c. 1998 Religion News Service
PRAGUE, Czech Republic _ Growing up in communist Czechoslovakia, Karel Ruzicka would listen with rapt enthusiasm to American black gospel music, particularly the vaulting, robust singing of Mahalia Jackson.”It was the only possibility to listen to American music in the 1950s,”he recalled. The government made this exception to its quarantine of Western culture because of its professed solidarity with oppressed American blacks.
But the music gave Ruzicka different ideas than the regime intended, and it planted religious and musical seeds that are still bearing fruit in the veteran jazz pianist’s work.
On Wednesday (Oct. 28), Ruzicka will display a synthesis of those influences at Washington’s National Cathedral, where he will join a choir and 14-piece orchestra for a performance of his”Celebration Jazz Mass.”The work, to be sung by the Columbia Pro Cantare of Columbia, Md., weaves ancient Latin texts into modern pop and bebop rhythms.
Ruzicka, a fixture on the Czech jazz scene for decades, composed the Mass in 1991 at the suggestion of a friend who heard his instrumental piece,”Celebration Blues.””The idea was to write a big piece around these blues,”he said.”The deepest reason was my love for gospel music.” In addition to the traditional texts of the Mass _ such as the”Gloria,””Credo”and”Sanctus,”_ Ruzicka has included his”Celebration Blues,”an instrumental piece called”Contemplation,”and _ with Mahalia on his mind _ a gospel-like version of”Our Father”in English.”I knew it would have a soprano soloist,”he said.
The orchestration for the Mass includes jazz and pop riffs in a variety of tempos, while the choral styles range from contemporary to traditional. The hardest part of the composition, Ruzicka said, was reconciling the fluid jazz format with the strict rules of Latin pronunciation.”English is really ideal for this kind of music,”he noted.”English is more flexible.” The jazz Mass premiered as part of a Sunday morning service at a Prague church. While Ruzicka was nervous about parishioners’ reaction to the modern rhythms and boisterous horn solos,”They were happy. I had old ladies coming up to me afterward”to compliment the piece.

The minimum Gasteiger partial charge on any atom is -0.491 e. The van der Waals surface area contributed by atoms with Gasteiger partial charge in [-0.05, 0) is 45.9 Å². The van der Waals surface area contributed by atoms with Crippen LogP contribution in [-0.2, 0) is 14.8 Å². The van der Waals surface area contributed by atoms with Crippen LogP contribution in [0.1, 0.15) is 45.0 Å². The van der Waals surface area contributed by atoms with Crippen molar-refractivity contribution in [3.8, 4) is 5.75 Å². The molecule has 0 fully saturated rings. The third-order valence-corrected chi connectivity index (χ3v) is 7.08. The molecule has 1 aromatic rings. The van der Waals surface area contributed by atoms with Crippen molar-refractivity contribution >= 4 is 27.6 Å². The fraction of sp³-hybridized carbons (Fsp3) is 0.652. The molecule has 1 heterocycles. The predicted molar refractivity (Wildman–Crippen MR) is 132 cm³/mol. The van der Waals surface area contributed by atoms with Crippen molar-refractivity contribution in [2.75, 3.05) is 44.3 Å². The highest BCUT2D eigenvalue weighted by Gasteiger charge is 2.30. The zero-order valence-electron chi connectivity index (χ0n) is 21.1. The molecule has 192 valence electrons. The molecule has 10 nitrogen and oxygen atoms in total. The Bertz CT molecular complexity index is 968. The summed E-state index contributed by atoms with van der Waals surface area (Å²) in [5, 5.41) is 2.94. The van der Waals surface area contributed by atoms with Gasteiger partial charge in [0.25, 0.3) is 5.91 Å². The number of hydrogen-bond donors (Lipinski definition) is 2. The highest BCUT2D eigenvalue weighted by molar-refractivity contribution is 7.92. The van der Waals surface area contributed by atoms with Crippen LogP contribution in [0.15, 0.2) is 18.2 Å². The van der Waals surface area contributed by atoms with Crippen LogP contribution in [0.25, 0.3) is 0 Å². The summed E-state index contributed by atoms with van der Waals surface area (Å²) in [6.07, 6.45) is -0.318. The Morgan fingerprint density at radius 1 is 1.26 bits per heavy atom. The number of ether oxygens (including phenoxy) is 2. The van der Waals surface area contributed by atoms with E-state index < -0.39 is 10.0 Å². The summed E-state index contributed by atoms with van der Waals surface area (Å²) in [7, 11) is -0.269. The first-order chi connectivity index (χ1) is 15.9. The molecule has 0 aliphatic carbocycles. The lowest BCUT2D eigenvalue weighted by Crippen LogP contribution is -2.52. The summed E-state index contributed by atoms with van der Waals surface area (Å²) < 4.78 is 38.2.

Ruzicka said he used to be a”rather informal Catholic”but has become more devout in recent years, following his wife’s example. He now attends Mass regularly and drew on his spiritual experiences in composing the Mass.
But cathedrals are not his usual venue. Ruzicka (pronounced ROO-zhitch-ka) spends more time in the basement jazz clubs of Prague, where he plays electronic keyboard and improvises with small ensembles on the hundreds of tunes he has written.
With a still youthful face framed by a gray shock of hair and short beard, Ruzicka avoids the histrionic squinting and swaying of his fellow musicians on stage. His calm and studious expression _ accented by professorial eyeglasses worn low on his nose _ contrasts with the blurring speed of his fingers scooting up and down the keys.
In addition to performing and recording jazz, Ruzicka, 58, teaches piano and composes chamber music.
During the communist regime, jazz musicians lived on the periphery of society, and Ruzicka was restricted in his opportunities to record and to perform abroad. He spent three weeks in jail for taking part in a protest in 1969.”The police beat us,”he said. Mindful of his livelihood,”I just protected my hands.” The Washington performance will take place on Czech Independence Day and will also include pieces by Czech composers Antonin Dvorak _ who also took his cues from traditional American music _ and Vlastislav Matousek. Ruzicka’s son _ jazz saxophonist Karel Ruzicka Jr., now based in New York City _ will join the orchestra.
With religious texts nowadays being set to rap, hip-hop and heavy metal, a jazz Mass may be more quaint than daring. But Ruzicka uses jazz not to shock, but because it’s his medium.”I think God understands every language,”he said.”If you speak Czech or English, he understands. So I think he can understand every kind of music.” The Washington performance will be only Ruzicka’s second visit to the land whose music so inspired him. He went to Maryland in May to perform the jazz Mass with Columbia Pro Cantare.”This year, my dreams become reality,”he said.
DEA END SMITH